I first became aware of Ilan Klages-Mundt back in 2010 when I was a featured writer at the Hoppress on Ratebeer.com. He had joined the Hoppress team at the start of a year-long adventure traveling the globe to intern at some of the world’s great breweries. Along the way he penned several posts detailing his exploits. I recall experiencing a tinge of envy as I read about his work with Fuller’s, Kiuchi (Hitachino Nest), Mikkeller, and others. I mean, how great a gig was that?
Ilan’s posts stopped in February 2011. His journey of passion passed from my mind. But then I got score sheets back from a beer I had entered in a local homebrew competition. Ilan had judged my beer. I remember thinking, “What’s he doing here?”
Turns out Ilan is a native Minnesotan, hailing originally from Winona. After his world tour he returned to his home state and settled in the Twin Cities. And of course the answer to what he’s doing here is building a brewery.
Insight Brewing Company is currently in the process of securing startup funds and hopes to open in the first quarter of 2014. They’re looking at locations in Northeast Minneapolis, but won’t yet reveal exactly where. The name Insight is inspired by Ilan’s journeys. Working with some of the world’s greatest brewers, he gained deep insights into brewing process, the beer industry, and world beer cultures. With Insight Brewing he wants share what he learned with beer drinkers here at home.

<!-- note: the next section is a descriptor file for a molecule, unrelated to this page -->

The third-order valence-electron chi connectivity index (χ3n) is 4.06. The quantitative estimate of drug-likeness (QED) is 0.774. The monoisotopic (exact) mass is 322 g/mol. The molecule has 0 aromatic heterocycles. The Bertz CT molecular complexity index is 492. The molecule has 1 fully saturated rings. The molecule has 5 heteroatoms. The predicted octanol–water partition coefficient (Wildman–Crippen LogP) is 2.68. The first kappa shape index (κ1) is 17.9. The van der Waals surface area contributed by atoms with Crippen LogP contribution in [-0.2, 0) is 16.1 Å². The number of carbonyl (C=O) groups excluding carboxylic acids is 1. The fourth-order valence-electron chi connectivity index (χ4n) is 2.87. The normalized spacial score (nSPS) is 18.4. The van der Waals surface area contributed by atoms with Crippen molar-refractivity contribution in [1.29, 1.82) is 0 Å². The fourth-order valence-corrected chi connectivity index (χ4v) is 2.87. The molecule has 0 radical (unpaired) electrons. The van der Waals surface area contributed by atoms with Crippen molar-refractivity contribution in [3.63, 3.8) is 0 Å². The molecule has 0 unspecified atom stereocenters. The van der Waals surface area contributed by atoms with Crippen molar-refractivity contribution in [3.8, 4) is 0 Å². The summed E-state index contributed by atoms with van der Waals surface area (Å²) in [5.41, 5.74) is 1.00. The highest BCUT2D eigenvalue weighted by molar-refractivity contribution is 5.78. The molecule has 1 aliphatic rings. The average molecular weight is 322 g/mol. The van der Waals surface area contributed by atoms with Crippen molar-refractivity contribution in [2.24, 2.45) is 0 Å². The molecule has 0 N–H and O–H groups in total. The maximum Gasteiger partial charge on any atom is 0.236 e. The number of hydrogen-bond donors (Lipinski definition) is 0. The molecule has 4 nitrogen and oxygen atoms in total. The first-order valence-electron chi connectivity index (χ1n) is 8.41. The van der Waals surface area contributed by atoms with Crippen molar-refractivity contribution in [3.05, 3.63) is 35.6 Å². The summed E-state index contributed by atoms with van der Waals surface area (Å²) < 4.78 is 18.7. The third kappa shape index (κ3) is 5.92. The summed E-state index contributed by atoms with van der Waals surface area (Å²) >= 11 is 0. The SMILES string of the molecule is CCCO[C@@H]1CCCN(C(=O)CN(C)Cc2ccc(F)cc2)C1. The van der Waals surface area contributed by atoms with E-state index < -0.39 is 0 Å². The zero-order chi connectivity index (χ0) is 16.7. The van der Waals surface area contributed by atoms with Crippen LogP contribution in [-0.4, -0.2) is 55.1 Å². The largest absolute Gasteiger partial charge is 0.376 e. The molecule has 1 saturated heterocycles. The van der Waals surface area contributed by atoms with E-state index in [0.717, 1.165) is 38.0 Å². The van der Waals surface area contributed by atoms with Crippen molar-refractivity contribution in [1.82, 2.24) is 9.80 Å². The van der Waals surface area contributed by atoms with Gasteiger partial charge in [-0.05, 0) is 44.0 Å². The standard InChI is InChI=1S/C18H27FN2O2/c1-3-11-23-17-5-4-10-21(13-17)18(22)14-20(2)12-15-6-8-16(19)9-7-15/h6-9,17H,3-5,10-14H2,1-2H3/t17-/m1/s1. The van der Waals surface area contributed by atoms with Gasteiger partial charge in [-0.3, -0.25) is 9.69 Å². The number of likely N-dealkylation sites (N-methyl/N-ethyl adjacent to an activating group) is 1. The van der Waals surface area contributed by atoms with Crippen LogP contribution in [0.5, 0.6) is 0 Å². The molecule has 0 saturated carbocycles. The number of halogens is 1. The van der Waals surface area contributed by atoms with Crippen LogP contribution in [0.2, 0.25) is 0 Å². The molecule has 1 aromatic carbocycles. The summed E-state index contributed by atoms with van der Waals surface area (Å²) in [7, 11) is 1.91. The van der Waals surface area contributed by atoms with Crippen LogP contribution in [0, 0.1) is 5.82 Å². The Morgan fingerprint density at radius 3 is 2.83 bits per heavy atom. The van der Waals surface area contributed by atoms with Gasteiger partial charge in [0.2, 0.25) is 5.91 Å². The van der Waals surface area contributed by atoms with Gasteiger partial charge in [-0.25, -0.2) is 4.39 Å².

Ilan’s craft-beer adventure began in 2007 when he was a music student at Lawrence University’s Conservatory of Music in Appleton, Wisconsin. A sample of Sand Creek Oscar’s Stout opened his eyes to the flavor potential of beer. He began tasting anything he could get his hands on. Armed with the Ratebeer Top 100 Beers list, he travelled to Denmark, eager to get his hands on some of the Danish beers he had read about. The store that he chose didn’t have any of the beers on the list, but it did have Westvleteren 12. That for Ilan was an epiphany. Upon tasting that beer he knew he wanted to become a brewer.
When he returned to the states he began a period of intensive homebrewing and self-study. His passion was noticed by a professor who encouraged him to apply for a Thomas J. Watson Fellowship offered by IBM. The expressed purpose of the fellowship was to allow students to pursue a passion that was not related to their major. Full of optimism, he applied and contacted brewers around the world, asking simply if he could come and be an intern. Many said yes. But then he didn’t get the fellowship.
Undeterred, he approached brewers again asking if in exchange for his free labor they would provide a place for him to stay and some meals. Again, many accepted. With $3500 in his pocket and the possibility of a little under-the-table work here and there, he set off for England.
His first stop was picking hops in West Kent, England. That was followed by time at the Fuller’s Brewery in London. From there he set off for Japan to work at the Kiuchi Brewery, makers of the Hitachino Nest beers. He worked at the Fanø Bryghus in Denmark doing contract brewing for the likes of Mikkeller. He was hired as head brewer at the Søgaards Bryghus brewpub in Aalborg, Denmark. He ended the experience with a bike and brewery tour of France and Belgium.